Events culminate with the unveiling of a huge four-storey-tall Thangka (religious painting) on a tower behind the Tashilunpo monastery. The whole exposition zone spreads over 1,000 meters, decorated by silk and satins.
The Ganden Festival is held on the 15th day of the sixth lunar month of Tibetan Calendar in memory of the enlightenment of Tsongkhapa, a well-known Tibetan religious philosopher. During this festival, Ganden Monastery would display its 25 holiest relics, which are normally locked away. A large offering ceremony accompanies the unveiling.
The highlight is that Ganden's monks would hang enormous thangka from the special wall at the northern corner of the monastery where it can be seen from the surrounding countryside. Thousands of people would circle the monastery, enter inside to view the Buddhas, pray, and get blessed, and then they go outside to sit on the hill or try to get close to the wall where the big and vividly woven thangka is displayed. Some poor people would walk for weeks to get to the place before sunrise that day.
Litang Horse Racing Festival in Kham Tibetan Area is a traditional Tibetan festival held on from August 1 to August 7 every year in Litang County, Sichuan province. The Litang Horse Racing Festival is the most celebrated holiday in the Eastern Tibetan Plateau. Khampas from all over the Tibetan Plateau come to trade, celebrate and ride. Khampas are nomads that are Tibetan and are usually herders.
During the Litang Horse Racing festival horsemanship and horse races are held upon the Tibetan Ponies. These small and fast horses are raced and shown to see who owns the best horse. The horse festival is significant because it helps to establish socio-economic hierarchy in Khampas who participate. A lot of honor and prestige is placed on who owns the best horse. A very large tourism business has been built up on adventure trips and tours provided by companies who cater to individuals who are interested in horses and horsemanship. These companies travel around Tibet taking groups of tourists throughout the different villages hosting horse festivals. This benefits the nomads' economy as well as the rest of China's economy.
We know that August is the high season of Tibet tour, with ceremony of the hilarious Tibetan traditional festival Shoton and Horse Racing Festival. But there is another great festival in Tibet also falling in August, that is, Xiangxiong Cultural Festival in Ngari where you can visit the relics of Guge Kingdom, holy Mount Kailash, sacred Lake Manasarovar, spectacular Zhada Earth Forest, beautiful Panggongcuo Lake and so on. The Xiangxiong festival usually lasts for the whole August.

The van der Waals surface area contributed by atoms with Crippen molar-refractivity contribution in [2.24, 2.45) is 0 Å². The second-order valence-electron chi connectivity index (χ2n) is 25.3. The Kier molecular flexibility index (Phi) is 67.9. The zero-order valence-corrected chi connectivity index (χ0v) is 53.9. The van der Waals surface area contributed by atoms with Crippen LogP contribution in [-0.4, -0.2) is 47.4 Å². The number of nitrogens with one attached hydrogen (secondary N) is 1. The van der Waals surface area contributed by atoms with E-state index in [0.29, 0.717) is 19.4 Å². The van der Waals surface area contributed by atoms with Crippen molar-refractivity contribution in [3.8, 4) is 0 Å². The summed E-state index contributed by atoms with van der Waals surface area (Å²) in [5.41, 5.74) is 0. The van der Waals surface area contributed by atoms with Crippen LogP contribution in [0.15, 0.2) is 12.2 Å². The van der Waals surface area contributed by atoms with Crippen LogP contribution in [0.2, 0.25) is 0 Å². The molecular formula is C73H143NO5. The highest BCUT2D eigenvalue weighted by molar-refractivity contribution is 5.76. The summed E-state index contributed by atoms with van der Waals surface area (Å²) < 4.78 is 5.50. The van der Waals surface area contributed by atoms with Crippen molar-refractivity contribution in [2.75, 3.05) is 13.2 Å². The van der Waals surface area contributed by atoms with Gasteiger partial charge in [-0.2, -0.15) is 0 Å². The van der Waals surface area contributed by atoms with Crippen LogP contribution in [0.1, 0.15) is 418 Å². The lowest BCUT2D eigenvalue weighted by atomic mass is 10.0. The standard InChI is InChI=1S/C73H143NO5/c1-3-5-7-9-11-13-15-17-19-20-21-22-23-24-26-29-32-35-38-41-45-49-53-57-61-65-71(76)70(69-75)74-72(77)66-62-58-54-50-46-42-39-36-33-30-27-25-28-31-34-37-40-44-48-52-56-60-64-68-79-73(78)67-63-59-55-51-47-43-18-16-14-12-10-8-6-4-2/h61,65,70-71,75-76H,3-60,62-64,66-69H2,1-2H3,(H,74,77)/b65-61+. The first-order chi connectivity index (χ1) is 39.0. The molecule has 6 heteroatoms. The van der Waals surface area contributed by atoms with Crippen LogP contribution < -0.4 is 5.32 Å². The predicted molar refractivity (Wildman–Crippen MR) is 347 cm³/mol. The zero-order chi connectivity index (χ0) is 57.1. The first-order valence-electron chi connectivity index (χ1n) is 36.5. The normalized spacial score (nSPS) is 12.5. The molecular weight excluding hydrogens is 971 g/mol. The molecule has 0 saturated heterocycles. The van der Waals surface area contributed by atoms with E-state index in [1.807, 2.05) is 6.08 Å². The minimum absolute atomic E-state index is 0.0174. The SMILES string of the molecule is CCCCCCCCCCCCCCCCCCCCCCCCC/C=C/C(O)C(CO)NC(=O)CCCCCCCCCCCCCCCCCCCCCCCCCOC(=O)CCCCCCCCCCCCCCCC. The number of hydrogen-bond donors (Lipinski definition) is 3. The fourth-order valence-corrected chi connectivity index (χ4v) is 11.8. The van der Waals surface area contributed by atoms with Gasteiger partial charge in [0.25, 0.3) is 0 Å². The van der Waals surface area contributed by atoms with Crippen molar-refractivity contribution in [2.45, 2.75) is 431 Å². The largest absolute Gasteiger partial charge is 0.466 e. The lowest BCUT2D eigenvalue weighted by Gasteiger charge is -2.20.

Xiangxiong, also Shang Shung, is an ancient culture and kingdom of western Tibet that dates back more than 1300 years. According to historical records, Xiangxiong Kingdom once dominated central and western Tibet, and its culture has influenced the philosophies and practices of Tibetan Buddhism. Now, the local government has established a tourism festival based on its rich cultural heritage.
The Nagqu Horse Racing Festival is the grandest annual event in northern Tibet. Tens of thousands of herdmen gather on the vast grassland dotted with tents to enjoy the horse riding competition, yak race, tug of war, stone-lifting and Tibetan operas.
August is the golden season for tourists to sightsee the vast and beautiful green grassland covered by flower. During this time, the grass is the tallest and the weather is most accommodating to those who enjoy the great outdoors. This festival is also an exhibition and trading of local stuff among Tibetan people.
Few days before the opening ceremony of Horsing Race Festival, traditionally dressed and decorated Tibetans living on this immense grassland gather at Naqu County to set up their tents around horse racing track, hundreds of tents stand and are packed there within a few days, as if a crowed temporary city suddenly appeared on grassland.
Shoton Festival is one of the grandest traditional festivals for all Tibetan people. It is a celebration to mark the end of the monks 'Yarné, their hundred day summer retreat. This festival starts on the last day of the sixth month in Tibetan Calendar and lasts for a few days. "Shoton" in Tibetan means sour milk banquet. As Tibetan operas are performed and Buddha paintings are exhibited at this time, it is also called "Tibetan Opera Festival" or "Buddha Exhibition Festival".
Early in the morning, Drepung and Sera monasteries will hang a piece of huge thangkha and then after that most of the Tibetans will go to Norbu lingkha to watch Tibetan opera dancing and then spend the rest of the time with their families by having a picnics. The festival is a great occasion for both Tibetans and tourists.